However, IAAF appears to be somewhat conflicted on this topic. The issues here are not male vs. female, but female vs. female. This is clearly explained in the CAS Chand decision which (at 51) noted: ‘the Regulations do not police the male/female divide but establish a female/female divide within the female category’.

The key issue here is not whether some females have biological characteristics more typically found among males, but whether those specific biological characteristics are clearly associated with a performance difference between females of a magnitude similar to those typically observed between males and females. Please read that sentence again.

In his response, Taylor introduces a biological characteristic into the debate that is not mentioned in the IAAF T regulations: testes. He writes:

‘the physical advantages enjoyed by male athletes are due to the fact that they have testes that produce testosterone in amounts that circulate in serum in the range 7.7 to 29.4 nmol/L, whereas female athletes have ovaries that produce much lower levels of testosterone, in the range 0.12 to 1.79 nmol/L’. (author: Based on a forthcoming, but not yet available paper by Handelsman et al.)

Males have testes, females have ovaries. OK, got it. Taylor then writes:

‘Due to conditions referred to as ‘differences in sex development’ (most often, 5-α reductase deficiency, or partial androgen insensitivity), an XY baby’s testes may not descend from the abdomen, so that it presents on birth with female or ambiguous genitalia, and so may be assigned the female sex. At puberty, however, the testes start producing the much larger levels of testosterone mentioned above, which (unless the XY female is completely androgen-insensitive) will have an androgenising effect on her body and will increase her circulating haemoglobin, in the same way as happens to an XY male at puberty.’

So we have an individual with a ‘condition’ called DSD (difference in sex development) who has testes but ‘may be assigned the female sex’. At puberty her body is responds the same way as an XY male. So is Taylor implying that she is actually a male (i.e., with testes)?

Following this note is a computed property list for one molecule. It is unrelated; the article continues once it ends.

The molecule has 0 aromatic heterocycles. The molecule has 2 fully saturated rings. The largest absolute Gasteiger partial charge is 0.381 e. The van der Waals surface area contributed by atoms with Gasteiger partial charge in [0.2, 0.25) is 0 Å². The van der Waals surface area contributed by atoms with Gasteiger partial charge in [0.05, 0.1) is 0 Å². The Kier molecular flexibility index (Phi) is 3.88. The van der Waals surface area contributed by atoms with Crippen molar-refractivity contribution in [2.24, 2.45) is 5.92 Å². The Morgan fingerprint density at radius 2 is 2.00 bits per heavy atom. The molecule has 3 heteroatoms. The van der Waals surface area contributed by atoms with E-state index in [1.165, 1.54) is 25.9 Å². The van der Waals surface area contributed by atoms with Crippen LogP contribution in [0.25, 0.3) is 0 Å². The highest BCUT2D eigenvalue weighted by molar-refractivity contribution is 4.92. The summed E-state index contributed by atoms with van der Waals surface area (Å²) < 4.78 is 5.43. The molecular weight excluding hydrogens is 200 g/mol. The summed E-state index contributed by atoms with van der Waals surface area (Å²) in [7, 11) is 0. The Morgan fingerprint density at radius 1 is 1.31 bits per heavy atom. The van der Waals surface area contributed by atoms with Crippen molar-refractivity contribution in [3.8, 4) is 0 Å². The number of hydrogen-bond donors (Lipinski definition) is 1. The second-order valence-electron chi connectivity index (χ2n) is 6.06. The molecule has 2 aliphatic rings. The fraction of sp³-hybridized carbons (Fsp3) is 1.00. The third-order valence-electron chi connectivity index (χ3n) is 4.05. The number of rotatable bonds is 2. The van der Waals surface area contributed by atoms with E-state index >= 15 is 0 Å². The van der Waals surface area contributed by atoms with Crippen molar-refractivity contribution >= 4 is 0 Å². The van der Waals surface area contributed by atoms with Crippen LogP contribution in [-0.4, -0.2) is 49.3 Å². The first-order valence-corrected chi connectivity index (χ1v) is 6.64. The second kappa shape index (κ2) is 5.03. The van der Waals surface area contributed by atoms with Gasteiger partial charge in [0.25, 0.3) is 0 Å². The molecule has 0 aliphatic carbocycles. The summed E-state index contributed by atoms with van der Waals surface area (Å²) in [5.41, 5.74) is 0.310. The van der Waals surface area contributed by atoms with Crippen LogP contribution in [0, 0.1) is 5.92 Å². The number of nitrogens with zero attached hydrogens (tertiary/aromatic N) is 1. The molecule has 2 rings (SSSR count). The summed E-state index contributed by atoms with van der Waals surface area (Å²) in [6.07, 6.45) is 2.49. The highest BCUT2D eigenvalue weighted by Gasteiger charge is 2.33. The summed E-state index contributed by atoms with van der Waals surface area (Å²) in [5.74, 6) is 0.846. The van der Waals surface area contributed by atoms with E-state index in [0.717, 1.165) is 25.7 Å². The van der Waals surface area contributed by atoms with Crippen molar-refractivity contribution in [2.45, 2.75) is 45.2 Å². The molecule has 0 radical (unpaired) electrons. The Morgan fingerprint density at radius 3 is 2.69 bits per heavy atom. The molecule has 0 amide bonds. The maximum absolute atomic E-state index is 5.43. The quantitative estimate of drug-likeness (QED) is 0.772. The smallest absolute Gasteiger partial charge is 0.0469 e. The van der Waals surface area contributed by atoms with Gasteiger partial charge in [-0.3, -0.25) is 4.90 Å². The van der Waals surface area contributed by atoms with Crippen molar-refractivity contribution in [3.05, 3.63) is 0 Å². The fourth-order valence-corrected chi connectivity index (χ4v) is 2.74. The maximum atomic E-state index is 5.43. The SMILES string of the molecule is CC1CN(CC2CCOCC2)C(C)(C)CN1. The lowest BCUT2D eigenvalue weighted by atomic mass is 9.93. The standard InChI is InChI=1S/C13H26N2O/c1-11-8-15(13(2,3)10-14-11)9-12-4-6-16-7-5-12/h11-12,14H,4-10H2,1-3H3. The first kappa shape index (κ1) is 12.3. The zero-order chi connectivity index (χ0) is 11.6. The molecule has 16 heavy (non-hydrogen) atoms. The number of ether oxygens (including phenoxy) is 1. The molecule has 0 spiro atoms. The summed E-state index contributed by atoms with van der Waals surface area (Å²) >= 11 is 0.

Taylor further writes: ‘the ‘natural physiology’ of most DSD athletes includes male gonads (testes) that produce levels of circulating testosterone not in the normal female range (0.12 to 1.79 nmol/L in serum) but in the normal male range (7.7 to 29.4 nmol/L), producing (if the athlete is not androgen-insensitive) lean body mass and levels of circulating haemoglobin well above the normal female range and rather in the normal male range’.

The language here is important (and confused). ‘Male gonads’ – can individual body parts have their own gender? Can a woman have male body parts? Can a man have female body parts? If IAAF wants a gonad policy, they should call it a gonad policy. The presence of gonads/testes is completely irrelevant in the proposed regulations, as it is focused on testosterone levels. This issue is important, because the proposed IAAF regulations stress that they are not seeking to classify athletes as male or female:

‘These  Regulations  exist  solely  to  ensure  fair  and  meaningful  competition  within  the  female classification, for the benefit of the broad class of female athletes. In no way are  they  intended  as  any  kind  of  judgement  on  or  questioning  of  the  sex  or  the  gender  identity of any athlete.’

Taylor’s introduction of testes would seem to betray this claim. He writes:

‘If it is not fair and meaningful for a female athlete to have to compete with a male athlete whose gonads produce 10-30 times more testosterone than she does, so too it is not fair and meaningful for that female athlete to have to compete with a DSD athlete whose gonads also produce 10-30 times more testosterone than she does’.

The IAAF regulations explain that a female athlete who does not meet the regulatory standard ‘will not be eligible to compete in the female classification in a Restricted Event at an International Competition’, but would be eligible to compete in the male classification. If this is not sex testing and classification according to physical characteristics, I don’t know what is.

What about performance?

Taylor’s response emphasises biological differences and says very little about performance or how it is related to testosterone (presumably because he was writing a response, so fair enough). However, performance is absolutely essential to the IAAF case.

The CAS ruled against IAAF in the Chand case because the evidence available did not support the claim that high testosterone levels in certain female athletes were associated with a difference in performance between these women and other women that was similar to the difference between male and female. CAS explained (527): ‘The Panel considers the lack of evidence regarding the quantitative relationship between enhanced levels of endogenous testosterone and enhanced athletic performance to be an important issue. While a 10% difference in athletic performance certainly justifies having separate male and female categories, a 1% difference may not justify a separation between athletes in the female category, given the many other relevant variables that also legitimately affect athletic performance.’